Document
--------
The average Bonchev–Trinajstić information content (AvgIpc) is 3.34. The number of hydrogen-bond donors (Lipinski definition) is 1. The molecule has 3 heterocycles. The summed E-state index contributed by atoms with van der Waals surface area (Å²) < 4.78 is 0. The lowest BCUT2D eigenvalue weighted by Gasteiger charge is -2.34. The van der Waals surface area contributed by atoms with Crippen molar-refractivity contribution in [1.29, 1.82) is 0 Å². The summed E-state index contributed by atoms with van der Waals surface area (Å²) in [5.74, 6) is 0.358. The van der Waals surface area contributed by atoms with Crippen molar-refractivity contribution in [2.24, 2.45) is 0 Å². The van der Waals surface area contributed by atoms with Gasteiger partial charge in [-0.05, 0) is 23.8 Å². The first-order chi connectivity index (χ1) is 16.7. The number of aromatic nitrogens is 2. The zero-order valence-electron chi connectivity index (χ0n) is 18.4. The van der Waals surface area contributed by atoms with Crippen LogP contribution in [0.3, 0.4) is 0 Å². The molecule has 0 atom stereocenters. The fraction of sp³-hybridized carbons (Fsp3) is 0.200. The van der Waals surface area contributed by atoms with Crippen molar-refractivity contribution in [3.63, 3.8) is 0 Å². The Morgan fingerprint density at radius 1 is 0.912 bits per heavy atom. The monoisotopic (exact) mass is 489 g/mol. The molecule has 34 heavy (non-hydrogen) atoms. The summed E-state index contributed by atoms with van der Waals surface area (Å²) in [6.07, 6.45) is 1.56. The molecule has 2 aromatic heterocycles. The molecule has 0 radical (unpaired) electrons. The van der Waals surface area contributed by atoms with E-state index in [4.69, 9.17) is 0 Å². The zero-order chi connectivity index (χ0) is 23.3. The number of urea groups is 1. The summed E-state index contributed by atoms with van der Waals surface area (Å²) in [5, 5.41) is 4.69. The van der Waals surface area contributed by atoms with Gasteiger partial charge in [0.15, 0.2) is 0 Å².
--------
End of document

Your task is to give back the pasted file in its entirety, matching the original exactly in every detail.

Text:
The average Bonchev–Trinajstić information content (AvgIpc) is 3.34. The number of hydrogen-bond donors (Lipinski definition) is 1. The molecule has 3 heterocycles. The summed E-state index contributed by atoms with van der Waals surface area (Å²) < 4.78 is 0. The lowest BCUT2D eigenvalue weighted by Gasteiger charge is -2.34. The van der Waals surface area contributed by atoms with Crippen molar-refractivity contribution in [1.29, 1.82) is 0 Å². The summed E-state index contributed by atoms with van der Waals surface area (Å²) in [5.74, 6) is 0.358. The van der Waals surface area contributed by atoms with Crippen molar-refractivity contribution in [2.24, 2.45) is 0 Å². The van der Waals surface area contributed by atoms with Gasteiger partial charge in [-0.05, 0) is 23.8 Å². The first-order chi connectivity index (χ1) is 16.7. The number of aromatic nitrogens is 2. The zero-order valence-electron chi connectivity index (χ0n) is 18.4. The van der Waals surface area contributed by atoms with Crippen LogP contribution in [0.3, 0.4) is 0 Å². The molecule has 0 atom stereocenters. The fraction of sp³-hybridized carbons (Fsp3) is 0.200. The van der Waals surface area contributed by atoms with Crippen molar-refractivity contribution in [3.63, 3.8) is 0 Å². The Morgan fingerprint density at radius 1 is 0.912 bits per heavy atom. The monoisotopic (exact) mass is 489 g/mol. The molecule has 34 heavy (non-hydrogen) atoms. The summed E-state index contributed by atoms with van der Waals surface area (Å²) in [6.07, 6.45) is 1.56. The molecule has 2 aromatic heterocycles. The molecule has 0 radical (unpaired) electrons. The van der Waals surface area contributed by atoms with E-state index in [4.69, 9.17) is 0 Å². The zero-order chi connectivity index (χ0) is 23.3. The number of urea groups is 1. The summed E-state index contributed by atoms with van der Waals surface area (Å²) in [5, 5.41) is 4.69. The van der Waals surface area contributed by atoms with Gasteiger partial charge in [0.15, 0.2) is 0 Å².